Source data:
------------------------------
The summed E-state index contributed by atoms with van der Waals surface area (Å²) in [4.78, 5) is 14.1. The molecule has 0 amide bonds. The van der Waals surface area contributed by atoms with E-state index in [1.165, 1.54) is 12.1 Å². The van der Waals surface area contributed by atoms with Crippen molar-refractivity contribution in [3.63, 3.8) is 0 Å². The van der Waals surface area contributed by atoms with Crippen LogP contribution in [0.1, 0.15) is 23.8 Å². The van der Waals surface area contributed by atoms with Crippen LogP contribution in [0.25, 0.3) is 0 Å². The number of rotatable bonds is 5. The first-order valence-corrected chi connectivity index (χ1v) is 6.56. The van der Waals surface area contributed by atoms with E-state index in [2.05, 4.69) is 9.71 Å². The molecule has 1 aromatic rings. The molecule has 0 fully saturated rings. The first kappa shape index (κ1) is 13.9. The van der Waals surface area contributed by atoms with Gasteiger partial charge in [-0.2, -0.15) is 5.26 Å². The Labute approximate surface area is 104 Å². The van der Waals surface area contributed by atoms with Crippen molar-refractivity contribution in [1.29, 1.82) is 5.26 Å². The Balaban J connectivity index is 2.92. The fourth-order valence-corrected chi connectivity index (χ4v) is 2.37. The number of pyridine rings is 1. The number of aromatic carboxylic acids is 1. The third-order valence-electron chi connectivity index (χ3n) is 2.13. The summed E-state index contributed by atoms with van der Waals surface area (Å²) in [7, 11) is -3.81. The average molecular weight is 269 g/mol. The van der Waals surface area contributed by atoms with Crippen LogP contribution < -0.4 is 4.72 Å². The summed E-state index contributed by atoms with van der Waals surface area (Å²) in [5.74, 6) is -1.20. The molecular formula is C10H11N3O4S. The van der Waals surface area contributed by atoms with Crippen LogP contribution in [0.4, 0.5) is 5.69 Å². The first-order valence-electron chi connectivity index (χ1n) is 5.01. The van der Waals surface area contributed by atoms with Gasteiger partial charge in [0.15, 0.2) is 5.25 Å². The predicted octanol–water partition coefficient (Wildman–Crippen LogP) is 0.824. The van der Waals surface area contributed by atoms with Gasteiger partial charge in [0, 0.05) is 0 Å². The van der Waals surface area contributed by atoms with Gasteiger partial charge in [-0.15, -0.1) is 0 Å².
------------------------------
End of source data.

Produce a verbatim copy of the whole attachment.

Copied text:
The summed E-state index contributed by atoms with van der Waals surface area (Å²) in [4.78, 5) is 14.1. The molecule has 0 amide bonds. The van der Waals surface area contributed by atoms with E-state index in [1.165, 1.54) is 12.1 Å². The van der Waals surface area contributed by atoms with Crippen molar-refractivity contribution in [3.63, 3.8) is 0 Å². The van der Waals surface area contributed by atoms with Crippen LogP contribution in [0.1, 0.15) is 23.8 Å². The van der Waals surface area contributed by atoms with Crippen LogP contribution in [0.25, 0.3) is 0 Å². The number of rotatable bonds is 5. The first-order valence-corrected chi connectivity index (χ1v) is 6.56. The van der Waals surface area contributed by atoms with E-state index in [2.05, 4.69) is 9.71 Å². The molecule has 1 aromatic rings. The molecule has 0 fully saturated rings. The first kappa shape index (κ1) is 13.9. The van der Waals surface area contributed by atoms with Gasteiger partial charge in [-0.2, -0.15) is 5.26 Å². The Labute approximate surface area is 104 Å². The van der Waals surface area contributed by atoms with Crippen molar-refractivity contribution in [1.29, 1.82) is 5.26 Å². The Balaban J connectivity index is 2.92. The fourth-order valence-corrected chi connectivity index (χ4v) is 2.37. The number of pyridine rings is 1. The number of aromatic carboxylic acids is 1. The third-order valence-electron chi connectivity index (χ3n) is 2.13. The summed E-state index contributed by atoms with van der Waals surface area (Å²) in [7, 11) is -3.81. The average molecular weight is 269 g/mol. The van der Waals surface area contributed by atoms with Crippen LogP contribution < -0.4 is 4.72 Å². The summed E-state index contributed by atoms with van der Waals surface area (Å²) in [5.74, 6) is -1.20. The molecular formula is C10H11N3O4S. The van der Waals surface area contributed by atoms with Crippen LogP contribution in [0.4, 0.5) is 5.69 Å². The first-order valence-electron chi connectivity index (χ1n) is 5.01. The van der Waals surface area contributed by atoms with Gasteiger partial charge in [0.15, 0.2) is 5.25 Å². The predicted octanol–water partition coefficient (Wildman–Crippen LogP) is 0.824. The van der Waals surface area contributed by atoms with Gasteiger partial charge in [0, 0.05) is 0 Å². The van der Waals surface area contributed by atoms with Gasteiger partial charge in [-0.15, -0.1) is 0 Å².